NACAC is planning on submitting comments, which are below, with the Department encouraging them to modify the FAFSA in one of the following ways:

1.    Refrain from sending students’ college lists to the colleges; or
2.    Inform students that their lists can be sent to colleges (preferably in alphabetical or random order), and allow students to either opt-in or opt-out of such a transmission.

NACAC encourages you to submit your own comments.  If you would like to do so, please send them to ICDocketMgr@ed.gov or Director of the Information Collection Clearance Division, U.S. Department of Education, 400 Maryland Avenue SW., LBJ, Mailstop L-OM-2-2E319, Room 2E115, Washington, DC 20202.  Be sure to include the Docket Number: ED-2014-ICCD-0125.  The deadline to submit comments is October 27, 2014.

Background
As has been reported in the media, some colleges use the list of colleges that students supply on their FAFSA forms in an attempt to ascertain the students’ likelihood of attending the institution if accepted. Specifically, colleges make note of the order in which students list the institutions to which their results are to be sent and assume that the order conveys evidence of the student’s preference.   NACAC has been able to confirm independently that some colleges use the FAFSA college lists for recruitment and admission purposes. NACAC also confirmed through contact with its colleges and with the Office of Federal Student Aid (FSA) that the college lists are routinely provided to colleges, along with the other information submitted by students via the FAFSA. While colleges regularly use information supplied by students, either directly to the college or voluntarily through lead generation sources (such as the agencies that administer the SAT/ACT admission tests and various online college information Web portals) for the purpose of identifying a student’s demonstrated interest in attending, students are made aware upon submission of their personal information that the information will be shared with colleges for use during the recruitment and admission process. However, students are not made aware that information supplied via the FAFSA may be used by colleges in the recruitment and admission process, only that the information will be used in the process of administering financial aid.

Concerns
The association believes that students should not be compelled by colleges to disclose their college preferences during the application process. NACAC’s Statement of Principles of Good Practice (SPGP) – the standards by which the association’s more than 13,000 members operate — dictates that member colleges shall — not require or ask candidates or the secondary schools to indicate the order of the candidates’ college or university preferences (SPGP Mandatory Practice, Section II.B.2).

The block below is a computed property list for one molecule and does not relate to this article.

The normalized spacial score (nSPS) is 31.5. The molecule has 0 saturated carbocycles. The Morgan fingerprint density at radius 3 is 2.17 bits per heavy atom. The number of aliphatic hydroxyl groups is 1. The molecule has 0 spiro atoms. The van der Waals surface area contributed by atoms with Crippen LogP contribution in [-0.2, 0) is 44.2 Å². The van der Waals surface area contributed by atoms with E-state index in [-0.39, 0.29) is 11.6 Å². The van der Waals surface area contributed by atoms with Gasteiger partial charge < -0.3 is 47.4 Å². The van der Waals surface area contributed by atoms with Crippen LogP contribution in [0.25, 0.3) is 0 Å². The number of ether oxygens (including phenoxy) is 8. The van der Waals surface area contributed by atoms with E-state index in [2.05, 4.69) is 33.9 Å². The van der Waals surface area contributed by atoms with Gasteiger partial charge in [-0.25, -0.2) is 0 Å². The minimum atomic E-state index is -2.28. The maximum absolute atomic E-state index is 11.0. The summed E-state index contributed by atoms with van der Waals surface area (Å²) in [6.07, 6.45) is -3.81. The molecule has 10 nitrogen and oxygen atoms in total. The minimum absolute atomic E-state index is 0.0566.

While students may volunteer this information, the association believes that a student’s right to keeping such information private is an integral part of maintaining a fair admission process. In the past, NACAC has found that institutions exercised leverage over students by asking them to disclose their college preferences, forcing students into the uncomfortable situation of disclosing information that could count against them in the application review process, or being less-than-truthful on their application about their preferences.

As evidenced by media reports and our initial inquiries into the matter, colleges are utilizing the information disclosed by students without their knowledge or consent to make informed guesses about the students’ college preferences. We believe this interferes with students’ ability to navigate the admission process in as fair a manner as possible. NACAC believes that the FSA could remedy this situation by simply not disclosing the students’ college lists to colleges.

NACAC has communicated with the National Association of Financial Aid Administrators (NASFAA) and the National Association of State Student Grant and Aid Programs (NASSGAP) about this issue to ensure that we are not recommending a course of action that would affect their ability to effectively and efficiently administer federal and state aid to students.

We understand from these conversations that the student lists are an important component in administering state aid programs in some states. However, we maintain that in the interest of students, FSA modify the FAFSA in one of the following ways:

1.    Refrain from sending students’ college lists to the colleges; or
2.    Inform students that their lists can be sent to colleges (preferably in alphabetical or random
order), and allow students to either opt-in or opt-out of such a
transmission.

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Top Colleges That Enroll Rich, Middle Class and Poor

From The New York Times:

A new index measures which colleges have the most economically diverse student bodies — and charge the least to lower-income students.

Check out the list here.